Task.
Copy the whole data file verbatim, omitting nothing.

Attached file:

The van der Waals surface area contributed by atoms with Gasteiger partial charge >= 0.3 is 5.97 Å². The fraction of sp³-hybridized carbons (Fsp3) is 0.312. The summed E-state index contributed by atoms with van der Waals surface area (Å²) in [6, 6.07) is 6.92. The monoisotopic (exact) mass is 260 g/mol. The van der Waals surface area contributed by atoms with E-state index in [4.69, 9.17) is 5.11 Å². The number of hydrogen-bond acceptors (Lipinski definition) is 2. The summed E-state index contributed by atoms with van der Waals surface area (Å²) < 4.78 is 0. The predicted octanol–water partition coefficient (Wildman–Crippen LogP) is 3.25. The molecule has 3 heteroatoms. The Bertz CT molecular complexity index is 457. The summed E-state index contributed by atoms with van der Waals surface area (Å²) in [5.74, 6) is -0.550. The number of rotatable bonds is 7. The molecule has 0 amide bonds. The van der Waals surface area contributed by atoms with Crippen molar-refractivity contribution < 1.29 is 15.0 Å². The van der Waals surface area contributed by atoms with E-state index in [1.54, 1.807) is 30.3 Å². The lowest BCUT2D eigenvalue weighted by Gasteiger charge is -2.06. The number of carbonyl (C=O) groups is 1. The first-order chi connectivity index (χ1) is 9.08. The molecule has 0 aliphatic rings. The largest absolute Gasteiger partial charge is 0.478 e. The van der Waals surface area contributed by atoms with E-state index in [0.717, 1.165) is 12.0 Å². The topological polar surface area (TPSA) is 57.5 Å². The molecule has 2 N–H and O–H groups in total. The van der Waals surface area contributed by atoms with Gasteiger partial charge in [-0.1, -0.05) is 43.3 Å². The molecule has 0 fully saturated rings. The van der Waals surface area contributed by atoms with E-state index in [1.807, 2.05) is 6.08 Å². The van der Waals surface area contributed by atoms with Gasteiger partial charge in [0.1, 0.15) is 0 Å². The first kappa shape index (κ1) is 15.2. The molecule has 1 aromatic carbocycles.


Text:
The van der Waals surface area contributed by atoms with Gasteiger partial charge >= 0.3 is 5.97 Å². The fraction of sp³-hybridized carbons (Fsp3) is 0.312. The summed E-state index contributed by atoms with van der Waals surface area (Å²) in [6, 6.07) is 6.92. The monoisotopic (exact) mass is 260 g/mol. The van der Waals surface area contributed by atoms with E-state index in [4.69, 9.17) is 5.11 Å². The number of hydrogen-bond acceptors (Lipinski definition) is 2. The summed E-state index contributed by atoms with van der Waals surface area (Å²) < 4.78 is 0. The predicted octanol–water partition coefficient (Wildman–Crippen LogP) is 3.25. The molecule has 3 heteroatoms. The Bertz CT molecular complexity index is 457. The summed E-state index contributed by atoms with van der Waals surface area (Å²) in [5.74, 6) is -0.550. The number of rotatable bonds is 7. The molecule has 0 amide bonds. The van der Waals surface area contributed by atoms with Crippen molar-refractivity contribution < 1.29 is 15.0 Å². The van der Waals surface area contributed by atoms with E-state index in [1.54, 1.807) is 30.3 Å². The lowest BCUT2D eigenvalue weighted by Gasteiger charge is -2.06. The number of carbonyl (C=O) groups is 1. The first-order chi connectivity index (χ1) is 9.08. The molecule has 0 aliphatic rings. The largest absolute Gasteiger partial charge is 0.478 e. The van der Waals surface area contributed by atoms with E-state index in [0.717, 1.165) is 12.0 Å². The topological polar surface area (TPSA) is 57.5 Å². The molecule has 2 N–H and O–H groups in total. The van der Waals surface area contributed by atoms with Gasteiger partial charge in [-0.1, -0.05) is 43.3 Å². The molecule has 0 fully saturated rings. The van der Waals surface area contributed by atoms with E-state index in [1.807, 2.05) is 6.08 Å². The van der Waals surface area contributed by atoms with Gasteiger partial charge in [0.1, 0.15) is 0 Å². The first kappa shape index (κ1) is 15.2. The molecule has 1 aromatic carbocycles.